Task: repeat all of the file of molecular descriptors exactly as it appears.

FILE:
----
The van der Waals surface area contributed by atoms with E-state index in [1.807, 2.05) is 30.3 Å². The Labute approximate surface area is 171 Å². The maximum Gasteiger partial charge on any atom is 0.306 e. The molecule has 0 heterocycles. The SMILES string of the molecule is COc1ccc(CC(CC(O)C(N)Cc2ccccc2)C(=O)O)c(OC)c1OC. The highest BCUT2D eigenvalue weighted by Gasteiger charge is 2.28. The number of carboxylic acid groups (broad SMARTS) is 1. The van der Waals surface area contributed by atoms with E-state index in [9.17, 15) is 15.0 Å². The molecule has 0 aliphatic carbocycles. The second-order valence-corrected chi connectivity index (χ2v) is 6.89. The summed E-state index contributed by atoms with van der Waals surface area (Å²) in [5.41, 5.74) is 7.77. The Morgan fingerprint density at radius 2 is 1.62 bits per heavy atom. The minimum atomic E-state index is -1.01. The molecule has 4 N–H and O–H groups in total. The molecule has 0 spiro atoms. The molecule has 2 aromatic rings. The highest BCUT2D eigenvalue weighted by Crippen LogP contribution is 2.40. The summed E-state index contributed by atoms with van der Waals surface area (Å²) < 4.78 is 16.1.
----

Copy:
The van der Waals surface area contributed by atoms with E-state index in [1.807, 2.05) is 30.3 Å². The Labute approximate surface area is 171 Å². The maximum Gasteiger partial charge on any atom is 0.306 e. The molecule has 0 heterocycles. The SMILES string of the molecule is COc1ccc(CC(CC(O)C(N)Cc2ccccc2)C(=O)O)c(OC)c1OC. The highest BCUT2D eigenvalue weighted by Gasteiger charge is 2.28. The number of carboxylic acid groups (broad SMARTS) is 1. The van der Waals surface area contributed by atoms with E-state index in [9.17, 15) is 15.0 Å². The molecule has 0 aliphatic carbocycles. The second-order valence-corrected chi connectivity index (χ2v) is 6.89. The summed E-state index contributed by atoms with van der Waals surface area (Å²) in [5.41, 5.74) is 7.77. The Morgan fingerprint density at radius 2 is 1.62 bits per heavy atom. The minimum atomic E-state index is -1.01. The molecule has 4 N–H and O–H groups in total. The molecule has 0 spiro atoms. The molecule has 2 aromatic rings. The highest BCUT2D eigenvalue weighted by Crippen LogP contribution is 2.40. The summed E-state index contributed by atoms with van der Waals surface area (Å²) < 4.78 is 16.1.